Interviews With Friends
Jocelyn Cooper of AFROPUNK
Jocelyn Cooper, a music industry veteran who has worked with such artists as Beyoncé and Sean Garrett, collaborates with Matthew Morgan (former music manager of Santigold), to run AFROPUNK. Showcasing black musicians making alternative, experimental and underground music and hosting numerous events throughout the year, the production company throws the acclaimed AFROPUNK FEST every summer in Commodore Barry Park in Brooklyn, NY. On August 24 and 25, it held its ninth installment, featuring such celebrated acts as Grammy winners Living Colour, Chuck D of Public Enemy, and the seminal Detroit proto-punk band Death, as well as a diverse group of emerging performers such as Big Freedia, Mykki Blanco and The Skins.
At the penultimate installment of Uptown Fridays, the Studio Museum’s summer party series, AFROPUNK screened its short film The Triptych, the first in a series profiling Black visual artists, featuring Wangechi Mutu, Sanford Biggers and Barron Claiborne.
I recently sat down with Cooper to discuss her path to AFROPUNK, the ways in which artists shift culture and how the making of The Triptych came about.
So you started as an assistant at a recording studio. From there, where did you go?
In 1988, I moved into music publishing at Warner/Chappell, one of the largest music publishing companies in the world. I was what was known as a “song plugger.”—essentially someone that comes in, sits with A&R, or artists and repertoire, people and pitches songs to them. I would bring a song to industry exec Clive Davis, we would listen to it, and then play it for an artist or producer. That’s an old fashioned way that people made records, and I was really good at it.
From there where did you go?
I started signing writers to Warner/Chappell. In 1993, I was offered a joint venture deal to start my own music company called Midnight Music, which is where I signed D’Angelo. I worked there for four years.
You eventually ended up at Universal Music. How did that come about?
In 1998, Doug Morris, who is a music executive who now runs Sony, was going over to Universal and asked me to work with him. I ran the A&R department there for ten years. Instead of being the one that was plugging songs, I became the person listening to the songs for artists and signing them. I worked with a roster of about 125 musicians. Then I left and took a break. Afterwards, I worked with L.A. Reid, the current chairman and CEO of Epic Records, for a couple of years running his music publishing company Hitco.Then, in 2007 I met Matthew and started working at AFROPUNK.
What drew you to AFROPUNK?
Throughout my career I loved working with artists that were shifting culture. You look at someone like D’Angelo who was, at the time, king of Neo-soul. But when I signed him, Neo-soul as a genre didn't exist—he was the first. Then came Maxwell and Erykah Badu , Anthony Hamilton, India.Arie, Chrisette Michele, they are all considered Neo-soul. But D’Angelo was the first I later worked with Cash Money and helped usher in the whole Southern hip-hop movement Today,artists like Drake and Nicki Minaj and Lil Wayne are popular.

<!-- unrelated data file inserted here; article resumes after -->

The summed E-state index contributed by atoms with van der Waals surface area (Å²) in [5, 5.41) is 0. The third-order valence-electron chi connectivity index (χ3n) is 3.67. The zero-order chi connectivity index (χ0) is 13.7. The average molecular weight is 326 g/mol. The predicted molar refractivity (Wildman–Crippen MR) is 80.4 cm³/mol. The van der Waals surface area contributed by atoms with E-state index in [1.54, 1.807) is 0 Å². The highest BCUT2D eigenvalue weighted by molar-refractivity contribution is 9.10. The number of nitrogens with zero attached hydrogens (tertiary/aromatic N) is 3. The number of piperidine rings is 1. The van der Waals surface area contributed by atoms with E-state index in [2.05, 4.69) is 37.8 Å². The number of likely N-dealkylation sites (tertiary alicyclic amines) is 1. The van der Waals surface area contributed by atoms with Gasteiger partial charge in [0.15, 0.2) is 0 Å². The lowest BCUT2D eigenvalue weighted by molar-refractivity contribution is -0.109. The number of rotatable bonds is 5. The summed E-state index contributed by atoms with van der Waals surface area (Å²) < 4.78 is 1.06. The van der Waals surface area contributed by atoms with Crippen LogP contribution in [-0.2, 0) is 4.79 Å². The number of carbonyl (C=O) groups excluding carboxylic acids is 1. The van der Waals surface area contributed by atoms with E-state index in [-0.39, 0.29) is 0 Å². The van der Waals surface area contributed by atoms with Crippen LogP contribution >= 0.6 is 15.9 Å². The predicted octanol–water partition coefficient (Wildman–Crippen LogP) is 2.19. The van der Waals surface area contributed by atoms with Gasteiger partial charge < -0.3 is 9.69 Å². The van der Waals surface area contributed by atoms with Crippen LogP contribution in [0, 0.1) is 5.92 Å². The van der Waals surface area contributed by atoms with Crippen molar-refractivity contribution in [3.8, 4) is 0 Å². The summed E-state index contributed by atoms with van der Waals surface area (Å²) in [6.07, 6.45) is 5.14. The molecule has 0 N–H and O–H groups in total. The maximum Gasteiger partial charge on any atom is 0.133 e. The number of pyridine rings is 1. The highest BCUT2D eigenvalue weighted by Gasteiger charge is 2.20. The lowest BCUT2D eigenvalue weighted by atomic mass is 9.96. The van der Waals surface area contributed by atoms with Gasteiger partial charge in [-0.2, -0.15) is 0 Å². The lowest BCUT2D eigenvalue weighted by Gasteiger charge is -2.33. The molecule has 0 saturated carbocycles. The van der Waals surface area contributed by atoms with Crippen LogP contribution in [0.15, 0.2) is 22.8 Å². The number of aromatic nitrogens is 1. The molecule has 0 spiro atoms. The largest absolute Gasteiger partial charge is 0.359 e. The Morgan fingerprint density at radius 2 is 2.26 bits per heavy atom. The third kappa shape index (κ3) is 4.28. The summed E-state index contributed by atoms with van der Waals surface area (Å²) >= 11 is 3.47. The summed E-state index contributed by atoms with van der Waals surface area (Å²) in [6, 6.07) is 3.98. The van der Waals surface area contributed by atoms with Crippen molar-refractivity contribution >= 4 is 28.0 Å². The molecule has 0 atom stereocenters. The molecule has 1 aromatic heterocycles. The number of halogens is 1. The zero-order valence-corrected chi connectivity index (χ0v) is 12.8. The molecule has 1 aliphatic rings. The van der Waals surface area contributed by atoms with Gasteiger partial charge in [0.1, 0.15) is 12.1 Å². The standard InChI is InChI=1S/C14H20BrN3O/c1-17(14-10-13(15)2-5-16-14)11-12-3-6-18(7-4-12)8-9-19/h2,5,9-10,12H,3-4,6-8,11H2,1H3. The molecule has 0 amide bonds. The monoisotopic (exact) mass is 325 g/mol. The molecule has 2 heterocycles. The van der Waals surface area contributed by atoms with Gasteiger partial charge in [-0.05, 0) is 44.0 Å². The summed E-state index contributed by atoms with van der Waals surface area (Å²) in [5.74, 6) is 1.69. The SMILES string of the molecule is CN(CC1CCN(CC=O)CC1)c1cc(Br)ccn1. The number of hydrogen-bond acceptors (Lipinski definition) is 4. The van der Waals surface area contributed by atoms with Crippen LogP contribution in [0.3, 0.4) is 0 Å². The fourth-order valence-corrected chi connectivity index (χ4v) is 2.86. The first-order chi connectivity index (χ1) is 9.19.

But Nicki Minaj and Drake aren’t Southern rappers, per se.
But their sound comes from Southern rap. It really started with a label called Suave House out of Texas, with rappers like Master P and Mannie Fresh—but none of it really crossed over onto radio until Cash Money Records. It opened up a world of music that’s still on the radio now. And because I’d been a part of those musical movements, when I met Matthew, I knew in my bones that AFROPUNK was the same kind of thing. I wanted to be a part of it in some way.
So how did the making of The Triptych come about?
The making of The Triptych started with Barron Claiborne. When we thought to make the film, he was the photographer for The New York Times Magazine and had this illustrative career of photographing all these amazing, iconic images. When we started filming him, we found that while the art made by black artists was featured at certain cultural institutions, and there were resources that talked about their work, there was less about who they were separate from their work. The film evolved from a longing to know who these people were, particularly as individuals that shift culture and address culture in a political way.
So how do you think the artists featured speak to the AFROPUNK movement?
The AFROPUNK movement is about being an individual, being smart, being creative and bringing about change. These artists fit under this umbrella. I think of not only Wangechi, Sanford, and Barron, but the artists we continue to shoot for the series. They are the bravest of all the people I know that are creating art for the current moment.
How many films or episodes do you foresee in the series? What artists do you want to work with?
We’ve got 50 artists that we want to profile, which is a very lofty goal. We’re thinking Kara Walker, Kehinde Wiley, Nick Cave. The list goes on and on.
For this year’s festival, AFROPUNK produced a number of new T-shirts, including three with respective designs by Wangechi Mutu, Sanford Biggers, and Barron Claiborne. You can find them here.
Justin Allen is the Fall 2013 Public Programs and Community Engagement Intern at The Studio Museum in Harlem.